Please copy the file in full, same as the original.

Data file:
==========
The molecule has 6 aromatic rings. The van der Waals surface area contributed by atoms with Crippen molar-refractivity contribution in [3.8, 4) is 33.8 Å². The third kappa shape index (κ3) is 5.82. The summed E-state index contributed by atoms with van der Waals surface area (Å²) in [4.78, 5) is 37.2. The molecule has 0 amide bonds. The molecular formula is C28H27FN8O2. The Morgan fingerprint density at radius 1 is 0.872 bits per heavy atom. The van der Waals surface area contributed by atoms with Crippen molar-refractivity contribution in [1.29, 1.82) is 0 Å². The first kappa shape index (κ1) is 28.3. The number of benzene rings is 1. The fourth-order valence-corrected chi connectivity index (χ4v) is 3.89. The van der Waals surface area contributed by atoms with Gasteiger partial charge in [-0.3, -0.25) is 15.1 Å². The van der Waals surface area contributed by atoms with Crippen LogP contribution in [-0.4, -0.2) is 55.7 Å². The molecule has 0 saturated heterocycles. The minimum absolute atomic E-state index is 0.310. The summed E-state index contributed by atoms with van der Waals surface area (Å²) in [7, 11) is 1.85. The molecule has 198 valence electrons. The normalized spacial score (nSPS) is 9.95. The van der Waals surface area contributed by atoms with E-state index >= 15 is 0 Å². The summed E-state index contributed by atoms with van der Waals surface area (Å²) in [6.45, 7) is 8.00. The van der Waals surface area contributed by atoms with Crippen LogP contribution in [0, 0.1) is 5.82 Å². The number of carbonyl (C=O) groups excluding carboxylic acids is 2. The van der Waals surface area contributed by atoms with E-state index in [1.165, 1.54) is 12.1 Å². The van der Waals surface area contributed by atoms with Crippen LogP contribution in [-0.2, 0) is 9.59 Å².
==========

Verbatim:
The molecule has 6 aromatic rings. The van der Waals surface area contributed by atoms with Crippen molar-refractivity contribution in [3.8, 4) is 33.8 Å². The third kappa shape index (κ3) is 5.82. The summed E-state index contributed by atoms with van der Waals surface area (Å²) in [4.78, 5) is 37.2. The molecule has 0 amide bonds. The molecular formula is C28H27FN8O2. The Morgan fingerprint density at radius 1 is 0.872 bits per heavy atom. The van der Waals surface area contributed by atoms with Crippen molar-refractivity contribution in [1.29, 1.82) is 0 Å². The first kappa shape index (κ1) is 28.3. The number of benzene rings is 1. The fourth-order valence-corrected chi connectivity index (χ4v) is 3.89. The van der Waals surface area contributed by atoms with Gasteiger partial charge in [-0.3, -0.25) is 15.1 Å². The van der Waals surface area contributed by atoms with Crippen LogP contribution in [-0.4, -0.2) is 55.7 Å². The molecule has 0 saturated heterocycles. The minimum absolute atomic E-state index is 0.310. The summed E-state index contributed by atoms with van der Waals surface area (Å²) in [7, 11) is 1.85. The molecule has 198 valence electrons. The normalized spacial score (nSPS) is 9.95. The van der Waals surface area contributed by atoms with E-state index >= 15 is 0 Å². The summed E-state index contributed by atoms with van der Waals surface area (Å²) in [6.45, 7) is 8.00. The van der Waals surface area contributed by atoms with Crippen LogP contribution in [0, 0.1) is 5.82 Å². The number of carbonyl (C=O) groups excluding carboxylic acids is 2. The van der Waals surface area contributed by atoms with E-state index in [1.165, 1.54) is 12.1 Å². The van der Waals surface area contributed by atoms with Crippen LogP contribution in [-0.2, 0) is 9.59 Å².